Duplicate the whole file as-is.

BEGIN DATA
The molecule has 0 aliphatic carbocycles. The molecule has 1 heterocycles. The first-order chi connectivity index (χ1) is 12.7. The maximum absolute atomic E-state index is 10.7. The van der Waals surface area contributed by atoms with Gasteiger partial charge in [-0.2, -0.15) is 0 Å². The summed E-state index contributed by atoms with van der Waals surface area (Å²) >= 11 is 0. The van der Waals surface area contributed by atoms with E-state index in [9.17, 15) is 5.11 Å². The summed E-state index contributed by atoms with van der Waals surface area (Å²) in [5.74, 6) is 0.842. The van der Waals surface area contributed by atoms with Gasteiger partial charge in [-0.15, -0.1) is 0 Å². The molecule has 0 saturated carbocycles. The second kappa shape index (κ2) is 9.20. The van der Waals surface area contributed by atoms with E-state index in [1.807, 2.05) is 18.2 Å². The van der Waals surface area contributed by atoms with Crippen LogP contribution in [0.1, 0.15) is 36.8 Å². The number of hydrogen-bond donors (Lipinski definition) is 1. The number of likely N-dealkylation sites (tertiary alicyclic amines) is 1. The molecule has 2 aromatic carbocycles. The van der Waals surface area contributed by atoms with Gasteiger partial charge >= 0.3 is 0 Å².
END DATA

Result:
The molecule has 0 aliphatic carbocycles. The molecule has 1 heterocycles. The first-order chi connectivity index (χ1) is 12.7. The maximum absolute atomic E-state index is 10.7. The van der Waals surface area contributed by atoms with Gasteiger partial charge in [-0.2, -0.15) is 0 Å². The summed E-state index contributed by atoms with van der Waals surface area (Å²) >= 11 is 0. The van der Waals surface area contributed by atoms with E-state index in [9.17, 15) is 5.11 Å². The summed E-state index contributed by atoms with van der Waals surface area (Å²) in [5.74, 6) is 0.842. The van der Waals surface area contributed by atoms with Gasteiger partial charge in [-0.15, -0.1) is 0 Å². The molecule has 0 saturated carbocycles. The second kappa shape index (κ2) is 9.20. The van der Waals surface area contributed by atoms with E-state index in [1.807, 2.05) is 18.2 Å². The van der Waals surface area contributed by atoms with Crippen LogP contribution in [0.1, 0.15) is 36.8 Å². The number of hydrogen-bond donors (Lipinski definition) is 1. The number of likely N-dealkylation sites (tertiary alicyclic amines) is 1. The molecule has 2 aromatic carbocycles. The van der Waals surface area contributed by atoms with Gasteiger partial charge >= 0.3 is 0 Å².